Unusual Alteration to Trusses

Hi guys! Encountered an unusual alteration in some trusses today and wanted to get some input as to weather or not they should be called out and to what extent. The attic had some other moisture related issues and some evidence of pest infestation but these trusses being altered with these stringers running along the underside of the sheathing were something I hadn’t seen before. Any thoughts?

Thanks everyone!
Ray Pollard
47º North Home Inspections

Never seen it before, but may be a plus for snow load. How far north are you?

In all my building career I have never come across that either.
The fact that the top chord of the truss is a 2x6 in lieu of the common 2x4 tells me that it might have been designed that way for a purpose.
I would try to get documents or drawings from the owner if he is the original owner of the dwelling.
If not document what you see.

Never mind I looked it up, you get quite a bit more snow than me!

As Marcel said it was probably designed that way, doesn’t look like something done on site.

Awesome. Thanks for the input guys!

Thanks so much Marcel!

That alteration is not allowed.

Do we know at this point that it is an alteration other than the pencil marks on each side of the cut out.??

Thanks Roy. I made sure to call it out in the report.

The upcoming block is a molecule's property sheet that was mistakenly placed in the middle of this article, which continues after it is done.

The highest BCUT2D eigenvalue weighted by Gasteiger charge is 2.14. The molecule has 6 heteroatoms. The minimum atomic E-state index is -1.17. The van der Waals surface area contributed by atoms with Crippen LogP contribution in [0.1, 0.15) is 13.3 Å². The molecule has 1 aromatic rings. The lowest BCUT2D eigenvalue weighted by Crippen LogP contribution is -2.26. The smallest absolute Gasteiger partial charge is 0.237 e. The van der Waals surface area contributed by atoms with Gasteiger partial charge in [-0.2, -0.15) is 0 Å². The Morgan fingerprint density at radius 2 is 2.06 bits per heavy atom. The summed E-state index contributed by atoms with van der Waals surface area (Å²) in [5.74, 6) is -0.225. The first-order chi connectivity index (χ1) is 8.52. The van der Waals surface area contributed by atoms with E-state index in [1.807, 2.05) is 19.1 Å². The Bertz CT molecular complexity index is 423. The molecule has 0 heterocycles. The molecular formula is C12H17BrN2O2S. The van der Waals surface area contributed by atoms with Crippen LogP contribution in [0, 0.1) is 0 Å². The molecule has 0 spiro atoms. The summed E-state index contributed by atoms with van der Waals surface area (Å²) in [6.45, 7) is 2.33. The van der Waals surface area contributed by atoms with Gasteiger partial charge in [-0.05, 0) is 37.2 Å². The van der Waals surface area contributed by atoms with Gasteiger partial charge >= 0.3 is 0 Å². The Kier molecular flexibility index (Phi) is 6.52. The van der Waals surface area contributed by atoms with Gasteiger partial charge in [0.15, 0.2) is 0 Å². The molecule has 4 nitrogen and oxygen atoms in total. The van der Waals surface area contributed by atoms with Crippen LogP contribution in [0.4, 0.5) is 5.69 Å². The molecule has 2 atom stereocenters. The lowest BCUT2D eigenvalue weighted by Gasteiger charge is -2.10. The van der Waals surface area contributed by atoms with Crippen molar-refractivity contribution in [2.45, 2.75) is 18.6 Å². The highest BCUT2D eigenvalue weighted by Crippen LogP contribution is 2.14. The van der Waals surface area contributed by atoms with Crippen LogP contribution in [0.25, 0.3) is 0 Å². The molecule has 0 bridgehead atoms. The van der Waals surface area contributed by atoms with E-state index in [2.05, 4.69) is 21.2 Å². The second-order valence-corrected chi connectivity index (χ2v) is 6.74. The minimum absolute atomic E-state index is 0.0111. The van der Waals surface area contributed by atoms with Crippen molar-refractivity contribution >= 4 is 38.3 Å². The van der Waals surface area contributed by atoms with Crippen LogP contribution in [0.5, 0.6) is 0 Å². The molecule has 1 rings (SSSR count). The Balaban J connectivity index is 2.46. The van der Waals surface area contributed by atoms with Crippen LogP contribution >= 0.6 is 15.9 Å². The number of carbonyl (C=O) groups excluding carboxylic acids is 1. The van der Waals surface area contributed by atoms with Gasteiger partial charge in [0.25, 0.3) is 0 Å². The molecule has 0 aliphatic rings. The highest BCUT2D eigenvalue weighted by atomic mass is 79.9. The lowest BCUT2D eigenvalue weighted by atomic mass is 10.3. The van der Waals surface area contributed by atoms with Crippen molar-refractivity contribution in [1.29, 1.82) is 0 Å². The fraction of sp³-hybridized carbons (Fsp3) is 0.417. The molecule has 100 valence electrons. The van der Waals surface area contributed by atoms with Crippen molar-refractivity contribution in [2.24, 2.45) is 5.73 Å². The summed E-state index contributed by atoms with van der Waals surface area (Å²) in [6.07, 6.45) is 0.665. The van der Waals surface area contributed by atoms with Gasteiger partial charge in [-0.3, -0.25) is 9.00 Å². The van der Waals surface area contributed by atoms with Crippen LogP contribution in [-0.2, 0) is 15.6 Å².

Its a lookout to support the end false rafter on gable end cornice. Its done all the time here.


(It’s called a drop truss.)
That isn’t the way to install outlookers/outriggers.


Not allowed. They make drop down gable end trusses where the top chord is lowered.


Blocking, alone the wrong orientation, to prevent rotation. Its not the truss that has been modified. It’s stability to the truss farming that is arguable.

Thank you !
Now that was from an engineer.

Robert please put on your glasses.

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Once I can find them. Lol

Yes! :rofl:

Too much to call out.
Refer to SE and venting contractor.

What would they do about that screwed up truss modification.

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“Observed alterations to engineered roof trusses. Alterations appear to be field modifications performed during original construction. Recommend that the roof structure and the alterations be assessed by a licensed structural engineer.”

That’s the preferred wording for a recommendation on this. What happens after that is the engineer will do an assessment, look for a manufacturer’s stamp at the end of the truss, and call them. Highly unlikely that the original manufacturer is still in business, though, since there was a large consolidation of the industry in the 1990’s and 2000’s. If that’s the case, then the engineer will do a section strength reduction on the member, and see if there’s sufficient strength in the altered cord, and then make a recommendation for repair.